A dying man’s mostly finished novel reflecting back on the previous 100 years in Italian government, culture, politics, and ideas. This novel begins with the introduction of an Italian prince in the 1860s looking out over his domain and thinking on the political rebellion of Garibaldi that seeks to overturn the regional principalities and aristocracy in order to unify as a nation state. So the novel then looks at this significant and inevitable change through the small day to day dealings of this prince, his nephew who joins Garibaldi, his daughter who is seeking her own kinds of independence and other scions of the old order.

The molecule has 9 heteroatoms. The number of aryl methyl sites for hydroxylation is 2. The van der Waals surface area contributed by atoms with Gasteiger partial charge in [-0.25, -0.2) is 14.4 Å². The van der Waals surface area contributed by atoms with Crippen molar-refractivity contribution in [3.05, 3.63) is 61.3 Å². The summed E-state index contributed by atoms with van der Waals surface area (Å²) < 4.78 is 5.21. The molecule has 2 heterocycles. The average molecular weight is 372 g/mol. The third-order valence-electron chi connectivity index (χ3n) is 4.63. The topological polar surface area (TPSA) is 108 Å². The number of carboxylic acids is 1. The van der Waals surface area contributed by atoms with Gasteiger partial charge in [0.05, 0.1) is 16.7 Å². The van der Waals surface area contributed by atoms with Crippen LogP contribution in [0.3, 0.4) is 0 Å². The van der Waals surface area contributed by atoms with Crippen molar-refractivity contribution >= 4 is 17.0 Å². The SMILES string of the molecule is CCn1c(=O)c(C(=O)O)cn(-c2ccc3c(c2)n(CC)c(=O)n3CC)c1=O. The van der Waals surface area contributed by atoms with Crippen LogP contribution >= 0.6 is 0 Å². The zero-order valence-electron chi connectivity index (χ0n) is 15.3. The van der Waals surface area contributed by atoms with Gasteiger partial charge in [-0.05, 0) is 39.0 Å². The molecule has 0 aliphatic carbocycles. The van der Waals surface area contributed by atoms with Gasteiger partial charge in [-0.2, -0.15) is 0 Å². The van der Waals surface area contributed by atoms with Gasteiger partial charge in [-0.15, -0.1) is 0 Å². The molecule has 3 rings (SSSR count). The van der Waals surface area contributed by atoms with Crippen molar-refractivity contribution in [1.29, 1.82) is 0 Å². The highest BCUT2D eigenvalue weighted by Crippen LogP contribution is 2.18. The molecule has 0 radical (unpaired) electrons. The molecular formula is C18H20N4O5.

It’s a beautifully written and translated novel that a clear sense of the fading natures of empires. And so while the novel takes on about 100 years of history (not exactly narrating the contemporary moment, but clearly noting that the view of Italian history is coming from this modern perspective) it is small in scope. It makes the argument that nothing creates permanence through myth and storytelling, and the myths of the past are just as ephemeral, and therefore, you cannot in fact write an epic novel. And the result is a novel that understands that something is breathing its last breath. And it’s not defeatist at all, simply resigned. It shares some sensibility then to Stefan Zweig’s Beware of Pity and Joseph Roth’s The Radetsky March which both lament the upcoming death of the Austrian empire, and instead focus on the view after — not so much a particular kind of hopeful view, but that there will be an after.